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Inside Sittwe, the Point of No Return for Burma's Displaced Rohingya

Visiting one of the major launch points for the estimated 25,000 ethnic Muslims that fled the country in boats between January and March this year.

by Paul Gregoire
29 July 2015, 5:55am

Sittwe beach. All photos by the author

Sittwe is the capital of Rakhine, the second poorest state in Burma. The city sits at the point where the Kaladan River converges with the Bay of Bengal. Fishing is a major industry, and the economy is set to benefit from a deep-water port under construction that's funded by the Indian government. It was also one of the major set-off points for the estimated 25,000 Rohingya—an ethnic Muslim minority—that fled the country in boats between January and March this year.

VICE recently paid a visit to this restive city and found a state-sanctioned system of segregation that has left the Rohingya—a people the United Nations has described as one of the most persecuted minorities in the world —stateless and deprived.

A main intersection in Sittwe

In May, international attention was focused upon the humanitarian crisis unfolding in the Andaman Sea, when thousands of Rohingya and Bangladeshi refugees were stranded in rickety boats after Thai authorities cracked down on people-smuggling routes. As the asylum seekers made their way south, Malaysia and Indonesia began turning back the boats and reports emerged of smugglers abandoning their ships leaving their human cargo adrift.

Later in the month, Malaysia and Indonesia announced they would accept the refugees, as long as they were repatriated or resettled within a year.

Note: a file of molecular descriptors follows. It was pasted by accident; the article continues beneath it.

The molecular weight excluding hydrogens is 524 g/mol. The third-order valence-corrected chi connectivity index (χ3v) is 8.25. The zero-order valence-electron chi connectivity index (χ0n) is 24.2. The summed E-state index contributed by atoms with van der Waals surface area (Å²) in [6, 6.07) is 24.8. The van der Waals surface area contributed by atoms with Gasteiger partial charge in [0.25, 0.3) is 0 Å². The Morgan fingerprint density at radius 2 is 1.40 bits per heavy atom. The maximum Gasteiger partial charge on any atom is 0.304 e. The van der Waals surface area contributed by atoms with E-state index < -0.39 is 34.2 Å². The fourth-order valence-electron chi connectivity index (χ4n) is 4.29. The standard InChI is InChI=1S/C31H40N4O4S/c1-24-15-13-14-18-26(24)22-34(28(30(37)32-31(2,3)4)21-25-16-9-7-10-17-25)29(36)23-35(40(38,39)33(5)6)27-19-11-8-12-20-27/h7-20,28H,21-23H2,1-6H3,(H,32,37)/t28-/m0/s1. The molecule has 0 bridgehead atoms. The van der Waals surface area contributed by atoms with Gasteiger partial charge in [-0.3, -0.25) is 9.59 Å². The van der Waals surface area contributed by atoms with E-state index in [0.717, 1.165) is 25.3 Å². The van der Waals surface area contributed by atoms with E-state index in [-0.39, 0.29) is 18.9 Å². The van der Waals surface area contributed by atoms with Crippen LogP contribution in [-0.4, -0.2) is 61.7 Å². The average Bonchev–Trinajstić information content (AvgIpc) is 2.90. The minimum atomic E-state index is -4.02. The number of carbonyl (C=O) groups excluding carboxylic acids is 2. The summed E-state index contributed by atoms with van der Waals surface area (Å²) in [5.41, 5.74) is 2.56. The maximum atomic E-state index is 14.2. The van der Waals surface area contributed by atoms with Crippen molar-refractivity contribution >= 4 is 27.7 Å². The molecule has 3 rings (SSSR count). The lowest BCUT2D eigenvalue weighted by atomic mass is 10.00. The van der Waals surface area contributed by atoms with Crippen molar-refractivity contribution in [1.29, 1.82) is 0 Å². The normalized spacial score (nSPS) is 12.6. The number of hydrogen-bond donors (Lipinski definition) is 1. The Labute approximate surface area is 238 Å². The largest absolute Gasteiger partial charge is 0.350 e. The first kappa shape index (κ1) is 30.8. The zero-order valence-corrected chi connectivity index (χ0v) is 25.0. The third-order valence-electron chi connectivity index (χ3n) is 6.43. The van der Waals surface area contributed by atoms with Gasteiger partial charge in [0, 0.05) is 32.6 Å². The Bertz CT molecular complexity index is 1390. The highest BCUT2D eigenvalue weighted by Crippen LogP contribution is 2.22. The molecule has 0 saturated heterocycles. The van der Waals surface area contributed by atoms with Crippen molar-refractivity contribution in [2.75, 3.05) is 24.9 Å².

Jama Mosque has been closed for three years

Today, Sittwe appears to be Muslim-free, with little trace of its former Rohingya population. One of the most prominent buildings on the main road is the Jama Mosque, but it has been closed for the last three years. The laneway leading to the mosque is cordoned off by barbwire stanchions and armed guards sit at the entrance. Sittwe market was once the site of many Rohingya-owned stores, but now none remain in Muslim hands.

Sittwe was one of the major flashpoints of the 2012 riots, which drove around 140,000 Rohingya people into internally displaced persons (IDP) camps throughout the state. The sectarian violence broke out that June, as extreme factions of the state's majority Rakhine Buddhist population began violently attacking and burning down Rohingya villages.

Rohingya-run stalls are no longer found at Sittwe market.

The violence was instigated by the alleged rape and murder of a Buddhist women by three Muslim men in Kyaukphyu township and the reprisal killings of ten Muslim people dragged off a bus in Taungup township a few days later.

In Sittwe, the attacks moved from one Rohingya area to the next while the violence spread statewide from township to township.

In October 2012, a more coordinated set of attacks was perpetrated upon Rohingya villages in nine townships throughout the state. The Burmese government and local authorities are reported to have stood by or participated in the attacks. The official death toll of the 2012 riots was around 200 people.

Attacks perpetrated against the Rohingya have continued periodically over the last three years, with a group of fishermen being attacked in Pauktaw township in January this year.

The Rohingya camp in Sittwe. An estimated 140,000 people live in camps like these in Burma.